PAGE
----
The effects of downsampling are shown in Fig. 8.2 where precision, recall and F-score are plotted as a function of the percentage of original none instances in the training data. The training and test material correspond to a 90/10 % split of the development data. Timbl was used with its default settings, except for k = 5. The first plot shows scores on alignment regardless of relation labelling. The general trend is that downsampling increases the recall at the cost of precision until a cross-over point at around 20 %. This effect is mainly due to the fact that downsampling increases the number of predictions other than none.
Fig. 8.2

Effects of downsampling none instances with regard to precision, recall and F-score, first for alignment only (i.e. ignoring relation label), next per alignment relation and finally as macro/micro average over all relations

The next five plots show the effect of downsampling per alignment relation. The cross-over point is higher for equals and intersects, at about 40 %. As these are still relatively frequent relations, their F-score is not negatively affected by all the none instances. However, for the least frequent relations – restates, specifies, generalises – it can be observed that the F-score is going down when using more than 20 % of the none instances. A pattern that is reflected in the macro-average plot (i.e. plain average score over all five relations), while the micro-average plot (i.e. weighted average) is more similar to those for equals and intersects, as it is dominated by these two most frequent relations.

Even though the alignment only and micro-average F-scores are marginally best without any downsampling, we choose to report results with downsampling none to 20 %, because this yields the optimal macro-average F-score. Arguably the optimal downsampling percentage may be specific to the data set and may change with, for example, more training data or another value of the k parameter in nearest neighbour classification.

8.5.4 Effects of Training Data Size

To study the effects of more training data on the scores, experiments were run gradually increasing the amount of training data from 1 up to 100 %. The experimental setting was the same as described in the previous section, including a constant downsampling to 20 % of the none class. The resulting learning curves are shown in Fig. 8.3. The learning curve for alignment only suggests that the learner is saturated at about 50 % of the training data, after which precision and recall are virtually identical and the F-score improves only very slowly. With regard to the alignment relations, equals and intersects show similar behaviour, with arguably no gain in performance after using more than half of the training data. Being dominated by these two relations, the same goes for the micro average scores. For restates and generalises, however, we find that scores are getting better, and further improvement may therefore be expected with even more training data. The only outlier is specifies, with scores that appear to go down somewhat when more training data is consumed. Until further study, we consider this an artefact of the test data. The general trend that the learner is not yet saturated with training samples for the less frequent relations is also reflected in the still improving macro-average scores.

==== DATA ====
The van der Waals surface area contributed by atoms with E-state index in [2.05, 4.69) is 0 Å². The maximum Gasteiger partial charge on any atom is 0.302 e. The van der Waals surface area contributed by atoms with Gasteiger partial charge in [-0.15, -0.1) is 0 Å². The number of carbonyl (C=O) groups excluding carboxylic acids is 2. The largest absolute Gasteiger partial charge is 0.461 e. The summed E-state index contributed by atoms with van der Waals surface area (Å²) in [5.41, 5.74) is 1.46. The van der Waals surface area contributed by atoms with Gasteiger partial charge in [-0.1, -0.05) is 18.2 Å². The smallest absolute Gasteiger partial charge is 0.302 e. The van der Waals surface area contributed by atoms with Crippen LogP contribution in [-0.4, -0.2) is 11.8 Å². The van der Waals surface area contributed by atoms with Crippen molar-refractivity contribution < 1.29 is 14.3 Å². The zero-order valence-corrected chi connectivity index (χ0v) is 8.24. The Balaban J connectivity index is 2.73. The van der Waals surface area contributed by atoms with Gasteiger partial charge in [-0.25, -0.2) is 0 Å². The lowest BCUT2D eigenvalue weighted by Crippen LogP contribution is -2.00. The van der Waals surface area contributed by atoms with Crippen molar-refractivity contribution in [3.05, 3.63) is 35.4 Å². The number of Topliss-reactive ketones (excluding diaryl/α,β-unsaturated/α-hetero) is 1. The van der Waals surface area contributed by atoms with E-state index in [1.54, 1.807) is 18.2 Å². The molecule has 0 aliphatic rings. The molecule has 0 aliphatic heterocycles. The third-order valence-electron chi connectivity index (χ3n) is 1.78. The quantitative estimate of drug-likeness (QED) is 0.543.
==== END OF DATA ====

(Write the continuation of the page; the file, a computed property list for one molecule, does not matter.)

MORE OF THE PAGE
Fig. 8.3

Effects of training data size on precision, recall and F-scores, first for alignment only (i.e. ignoring relation label), next per alignment relation and finally as macro/micro average over all relations

8.6 Related Work

Many syntax-based approaches to machine translation rely on bilingual treebanks to extract transfer rules or train statistical translation models. In order to build bilingual treebanks a number of methods for automatic tree alignment have been developed, e.g., [5,6,10,24]. Most related to our approach is the work on discriminative tree alignment by Tiedemann and Kotzé [23]. However, these algorithms assume that source and target sentences express the same information (i.e. parallel text) and cannot cope with comparable text where parts may remain unaligned. See [12] for further arguments and empirical evidence that MT alignment algorithms are not suitable for aligning parallel monolingual text.